Nematodes were extracted from soil and root samples using the modified Baermann technique [21]. The roots of each sample were completely cleaned in tap water and cut into small fragments (1 cm) of which 20 g was used to extract nematodes [21]. Nematodes were also extracted from each soil sample (100 g) using the same modified Baermann method. After the extraction (usually 72 h), the nematodes were stored for processing. PPN populations were expressed as the number of individuals per 100 g of soil and 20 g of root fragments. Nematodes were identified to the genus level under a stereomicroscope using reliable morphological characteristics [22,23]. The nematode samples obtained were placed in hot formalin–formaldehyde 4% [24]. The nematodes were transferred in liquid I (99 parts 4% formaldehyde + 1 part pure glycerol) to a square watch glass 7 cm in diameter. The latter was stored in a desiccator containing about one-tenths of its volume of 96% ethanol for about 12 h at 40 °C. Then, the watch glass containing the nematodes was removed from the desiccator and placed in an incubator at 37 °C. The nematodes were then prepared with the dehydration liquid II (95 parts 96% ethanol + 5 parts pure glycerol). Three ml of liquid II was added to the watch glass. The latter was partially covered with a glass slide to let it evaporate slowly. Finally, 2 mL of liquid III (50 parts 96% ethanol + 50 parts pure glycerol) was added and the watch glass was left in the incubator overnight at 37 °C. The nematodes were mounted on glass slides for light microscopic identification. Meloidogyne species were identified by preparing the perineal patterns [22]. Root-knot nematode (RKN) females were removed from roots and processed in a solution of sodium chloride (0.9%) for 2 min. The perineal patterns were trimmed and transferred to a drop of glycerin for microscopic examination (×100 magnification).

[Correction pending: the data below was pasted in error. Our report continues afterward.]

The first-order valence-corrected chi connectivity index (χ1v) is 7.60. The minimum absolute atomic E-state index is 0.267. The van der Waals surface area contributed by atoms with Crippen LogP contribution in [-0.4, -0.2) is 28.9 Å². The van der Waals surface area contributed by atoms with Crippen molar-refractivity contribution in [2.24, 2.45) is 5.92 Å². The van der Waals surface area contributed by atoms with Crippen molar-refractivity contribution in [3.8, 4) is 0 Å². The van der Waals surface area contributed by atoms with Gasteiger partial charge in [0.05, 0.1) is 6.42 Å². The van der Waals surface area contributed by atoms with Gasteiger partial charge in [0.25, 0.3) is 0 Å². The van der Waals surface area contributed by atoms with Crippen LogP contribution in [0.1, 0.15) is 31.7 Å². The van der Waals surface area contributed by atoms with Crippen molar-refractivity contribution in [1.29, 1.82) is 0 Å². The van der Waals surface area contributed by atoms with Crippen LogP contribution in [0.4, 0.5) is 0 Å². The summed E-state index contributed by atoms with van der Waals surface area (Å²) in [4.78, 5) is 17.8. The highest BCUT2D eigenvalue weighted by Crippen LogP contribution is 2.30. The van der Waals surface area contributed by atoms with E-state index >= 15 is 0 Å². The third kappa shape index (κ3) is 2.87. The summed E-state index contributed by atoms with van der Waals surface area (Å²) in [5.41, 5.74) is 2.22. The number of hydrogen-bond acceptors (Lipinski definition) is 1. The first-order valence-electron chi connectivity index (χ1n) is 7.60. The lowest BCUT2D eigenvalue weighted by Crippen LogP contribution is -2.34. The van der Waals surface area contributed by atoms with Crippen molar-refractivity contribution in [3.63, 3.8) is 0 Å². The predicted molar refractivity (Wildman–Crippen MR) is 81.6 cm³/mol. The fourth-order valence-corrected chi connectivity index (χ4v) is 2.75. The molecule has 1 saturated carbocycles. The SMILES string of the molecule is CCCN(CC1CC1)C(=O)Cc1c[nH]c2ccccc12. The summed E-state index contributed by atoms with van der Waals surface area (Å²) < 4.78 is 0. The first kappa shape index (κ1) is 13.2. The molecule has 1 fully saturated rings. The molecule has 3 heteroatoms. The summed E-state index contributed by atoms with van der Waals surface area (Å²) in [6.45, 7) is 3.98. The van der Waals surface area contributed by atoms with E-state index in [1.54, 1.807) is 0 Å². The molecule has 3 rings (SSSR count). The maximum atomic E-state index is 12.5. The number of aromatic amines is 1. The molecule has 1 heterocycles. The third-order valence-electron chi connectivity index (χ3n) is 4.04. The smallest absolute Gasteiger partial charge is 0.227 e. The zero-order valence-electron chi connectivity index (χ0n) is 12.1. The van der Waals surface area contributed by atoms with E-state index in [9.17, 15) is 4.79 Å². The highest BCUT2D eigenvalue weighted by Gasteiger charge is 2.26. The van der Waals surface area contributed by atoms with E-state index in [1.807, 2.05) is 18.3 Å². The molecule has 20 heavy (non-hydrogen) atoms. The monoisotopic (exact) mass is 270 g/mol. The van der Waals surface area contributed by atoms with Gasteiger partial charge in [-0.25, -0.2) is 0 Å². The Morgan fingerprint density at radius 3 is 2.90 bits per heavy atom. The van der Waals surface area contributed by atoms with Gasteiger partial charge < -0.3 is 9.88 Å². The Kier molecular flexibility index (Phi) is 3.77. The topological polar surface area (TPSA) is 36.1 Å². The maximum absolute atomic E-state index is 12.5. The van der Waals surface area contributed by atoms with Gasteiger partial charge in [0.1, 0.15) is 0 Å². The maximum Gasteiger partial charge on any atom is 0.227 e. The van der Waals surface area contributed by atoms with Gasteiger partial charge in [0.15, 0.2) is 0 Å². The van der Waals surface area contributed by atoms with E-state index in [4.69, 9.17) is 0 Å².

2.3. Nematode Community Assessment